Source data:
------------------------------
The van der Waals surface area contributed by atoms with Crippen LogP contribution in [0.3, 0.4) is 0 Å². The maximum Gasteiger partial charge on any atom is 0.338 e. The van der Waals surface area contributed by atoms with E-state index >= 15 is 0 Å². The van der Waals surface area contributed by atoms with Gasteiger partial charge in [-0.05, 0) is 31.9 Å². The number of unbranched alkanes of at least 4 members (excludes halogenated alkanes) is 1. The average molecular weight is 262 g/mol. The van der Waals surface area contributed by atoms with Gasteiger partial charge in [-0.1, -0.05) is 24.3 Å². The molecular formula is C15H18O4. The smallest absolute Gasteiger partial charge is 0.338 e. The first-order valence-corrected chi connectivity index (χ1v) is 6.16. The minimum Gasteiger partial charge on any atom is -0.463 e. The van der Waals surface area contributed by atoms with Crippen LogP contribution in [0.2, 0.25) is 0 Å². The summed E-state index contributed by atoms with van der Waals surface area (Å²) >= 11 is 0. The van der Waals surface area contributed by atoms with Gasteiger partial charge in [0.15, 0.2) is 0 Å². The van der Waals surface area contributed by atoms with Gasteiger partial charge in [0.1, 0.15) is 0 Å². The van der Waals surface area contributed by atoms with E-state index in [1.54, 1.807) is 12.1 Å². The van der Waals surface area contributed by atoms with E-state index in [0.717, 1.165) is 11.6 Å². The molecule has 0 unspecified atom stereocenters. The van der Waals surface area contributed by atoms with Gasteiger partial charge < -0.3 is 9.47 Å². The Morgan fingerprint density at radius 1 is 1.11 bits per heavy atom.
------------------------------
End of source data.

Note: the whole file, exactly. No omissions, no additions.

The van der Waals surface area contributed by atoms with Crippen LogP contribution in [0.3, 0.4) is 0 Å². The maximum Gasteiger partial charge on any atom is 0.338 e. The van der Waals surface area contributed by atoms with E-state index >= 15 is 0 Å². The van der Waals surface area contributed by atoms with Gasteiger partial charge in [-0.05, 0) is 31.9 Å². The number of unbranched alkanes of at least 4 members (excludes halogenated alkanes) is 1. The average molecular weight is 262 g/mol. The van der Waals surface area contributed by atoms with Gasteiger partial charge in [-0.1, -0.05) is 24.3 Å². The molecular formula is C15H18O4. The smallest absolute Gasteiger partial charge is 0.338 e. The first-order valence-corrected chi connectivity index (χ1v) is 6.16. The minimum Gasteiger partial charge on any atom is -0.463 e. The van der Waals surface area contributed by atoms with Crippen LogP contribution in [0.2, 0.25) is 0 Å². The summed E-state index contributed by atoms with van der Waals surface area (Å²) >= 11 is 0. The van der Waals surface area contributed by atoms with Gasteiger partial charge in [0.15, 0.2) is 0 Å². The van der Waals surface area contributed by atoms with Gasteiger partial charge in [0.1, 0.15) is 0 Å². The van der Waals surface area contributed by atoms with E-state index in [1.54, 1.807) is 12.1 Å². The van der Waals surface area contributed by atoms with E-state index in [0.717, 1.165) is 11.6 Å². The molecule has 0 unspecified atom stereocenters. The van der Waals surface area contributed by atoms with Gasteiger partial charge < -0.3 is 9.47 Å². The Morgan fingerprint density at radius 1 is 1.11 bits per heavy atom.